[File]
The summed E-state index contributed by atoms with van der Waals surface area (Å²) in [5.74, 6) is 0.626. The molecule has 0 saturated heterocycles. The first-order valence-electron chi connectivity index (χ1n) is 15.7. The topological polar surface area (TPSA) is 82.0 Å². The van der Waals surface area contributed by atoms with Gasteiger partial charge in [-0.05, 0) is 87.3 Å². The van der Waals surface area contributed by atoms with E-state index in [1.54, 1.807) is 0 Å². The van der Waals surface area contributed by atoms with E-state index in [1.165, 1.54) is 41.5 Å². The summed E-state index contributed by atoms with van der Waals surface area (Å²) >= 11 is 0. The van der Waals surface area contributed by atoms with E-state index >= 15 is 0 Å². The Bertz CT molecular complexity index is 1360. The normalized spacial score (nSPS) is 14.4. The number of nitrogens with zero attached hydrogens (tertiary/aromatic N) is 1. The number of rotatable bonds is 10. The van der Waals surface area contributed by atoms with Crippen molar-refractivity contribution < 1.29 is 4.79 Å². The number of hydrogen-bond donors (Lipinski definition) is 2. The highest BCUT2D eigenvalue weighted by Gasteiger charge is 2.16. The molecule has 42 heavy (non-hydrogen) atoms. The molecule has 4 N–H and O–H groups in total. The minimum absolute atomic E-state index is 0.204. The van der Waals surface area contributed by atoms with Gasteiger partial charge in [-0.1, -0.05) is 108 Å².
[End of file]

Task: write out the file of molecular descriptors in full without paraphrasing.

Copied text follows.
The summed E-state index contributed by atoms with van der Waals surface area (Å²) in [5.74, 6) is 0.626. The molecule has 0 saturated heterocycles. The first-order valence-electron chi connectivity index (χ1n) is 15.7. The topological polar surface area (TPSA) is 82.0 Å². The van der Waals surface area contributed by atoms with Gasteiger partial charge in [-0.05, 0) is 87.3 Å². The van der Waals surface area contributed by atoms with E-state index in [1.54, 1.807) is 0 Å². The van der Waals surface area contributed by atoms with E-state index in [1.165, 1.54) is 41.5 Å². The summed E-state index contributed by atoms with van der Waals surface area (Å²) >= 11 is 0. The van der Waals surface area contributed by atoms with E-state index >= 15 is 0 Å². The Bertz CT molecular complexity index is 1360. The normalized spacial score (nSPS) is 14.4. The number of nitrogens with zero attached hydrogens (tertiary/aromatic N) is 1. The number of rotatable bonds is 10. The van der Waals surface area contributed by atoms with Crippen molar-refractivity contribution < 1.29 is 4.79 Å². The number of hydrogen-bond donors (Lipinski definition) is 2. The highest BCUT2D eigenvalue weighted by Gasteiger charge is 2.16. The molecule has 42 heavy (non-hydrogen) atoms. The molecule has 4 N–H and O–H groups in total. The minimum absolute atomic E-state index is 0.204. The van der Waals surface area contributed by atoms with Gasteiger partial charge in [-0.1, -0.05) is 108 Å².